Concerning the fourth ground, BPI-FB submits that ample proof was presented by it that the deposit under the name of Tevesteco consisted exclusively of the
P80,000,000.00 debited from FMIC's account and the funds in deposit with BPI-FB under the name of Buenaventura, et al. were derived exclusively from the P80,000,000.00 unlawfully transferred from the funds of FMIC.
With regard to the fifth ground, BPI-FB concedes that there is no clear proof of any involvement by Buenaventura, et al. in the alleged irregularities attending the fund transfer from FMIC to Tevesteco. It insists, however, that the freezing of the account was triggered by the forgery claim of FMIC and the unauthorized fund transfer to Tevesteco based on the principle that a bank is deemed to have disbursed its own funds, and not its depositors, where the authority for such disbursement is a forgery and null and void. It had the right to set up its ownership of the money as against that of Buenaventura, et al. and to refuse to return the same to them.
As to the sixth ground, BPI-FB points out that Buenaventura, et al. originally prayed in the alternative for the reinstatement of their Current Account or for payment of the balance remaining in said account but they subsequently chose to delete that portion praying for the payment of the balance of their account. It submits that Buenaventura, et al. deliberately did this to sidestep the other pending case filed against the suspected perpetrators of the fraud, including Amado Franco and Buenaventura, before RTC, Branch 146, Makati.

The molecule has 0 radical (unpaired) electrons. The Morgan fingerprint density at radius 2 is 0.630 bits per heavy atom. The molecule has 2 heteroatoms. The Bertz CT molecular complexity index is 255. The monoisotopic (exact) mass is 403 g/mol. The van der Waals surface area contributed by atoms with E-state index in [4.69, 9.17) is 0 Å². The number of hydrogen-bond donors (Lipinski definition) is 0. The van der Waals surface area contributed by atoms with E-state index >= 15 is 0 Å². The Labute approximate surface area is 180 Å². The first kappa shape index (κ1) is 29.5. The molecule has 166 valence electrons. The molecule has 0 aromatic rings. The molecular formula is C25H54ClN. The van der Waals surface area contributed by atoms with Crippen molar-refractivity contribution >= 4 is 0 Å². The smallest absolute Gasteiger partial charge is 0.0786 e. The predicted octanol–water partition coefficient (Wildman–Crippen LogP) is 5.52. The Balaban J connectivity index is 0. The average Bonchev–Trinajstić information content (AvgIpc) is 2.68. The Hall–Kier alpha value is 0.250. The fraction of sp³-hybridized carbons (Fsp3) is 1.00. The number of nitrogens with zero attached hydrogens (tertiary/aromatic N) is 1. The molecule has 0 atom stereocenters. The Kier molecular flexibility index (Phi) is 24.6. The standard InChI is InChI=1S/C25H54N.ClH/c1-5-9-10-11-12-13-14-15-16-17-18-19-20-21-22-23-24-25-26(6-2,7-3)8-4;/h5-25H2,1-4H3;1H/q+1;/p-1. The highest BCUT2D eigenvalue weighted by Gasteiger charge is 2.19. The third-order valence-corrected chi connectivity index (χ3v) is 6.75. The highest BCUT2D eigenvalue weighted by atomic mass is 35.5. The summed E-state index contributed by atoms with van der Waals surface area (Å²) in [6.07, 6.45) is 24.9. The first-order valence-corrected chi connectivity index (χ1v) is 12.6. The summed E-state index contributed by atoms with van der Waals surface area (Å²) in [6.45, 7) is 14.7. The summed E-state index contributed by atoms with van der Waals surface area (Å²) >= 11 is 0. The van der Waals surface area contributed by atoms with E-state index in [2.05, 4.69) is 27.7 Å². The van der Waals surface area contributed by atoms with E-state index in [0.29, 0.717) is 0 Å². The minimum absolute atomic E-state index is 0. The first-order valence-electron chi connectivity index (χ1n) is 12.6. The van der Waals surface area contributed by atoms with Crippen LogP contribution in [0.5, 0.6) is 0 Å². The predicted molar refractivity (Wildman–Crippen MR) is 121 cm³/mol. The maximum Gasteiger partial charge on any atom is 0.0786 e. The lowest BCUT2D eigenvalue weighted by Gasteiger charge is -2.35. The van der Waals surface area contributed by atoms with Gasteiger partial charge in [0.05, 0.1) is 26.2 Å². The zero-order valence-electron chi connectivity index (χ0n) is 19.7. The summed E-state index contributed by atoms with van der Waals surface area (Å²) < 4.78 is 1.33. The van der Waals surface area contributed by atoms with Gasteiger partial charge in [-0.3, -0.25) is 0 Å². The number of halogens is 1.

In G.R. No. 148259, Buenaventura, et al. anchor their petition on a sole ground, to wit:
The Honorable Court of Appeals has decided the case in a way not in accord with law and applicable jurisprudence in the deletion of the award of exemplary damages granted by the court a quo.15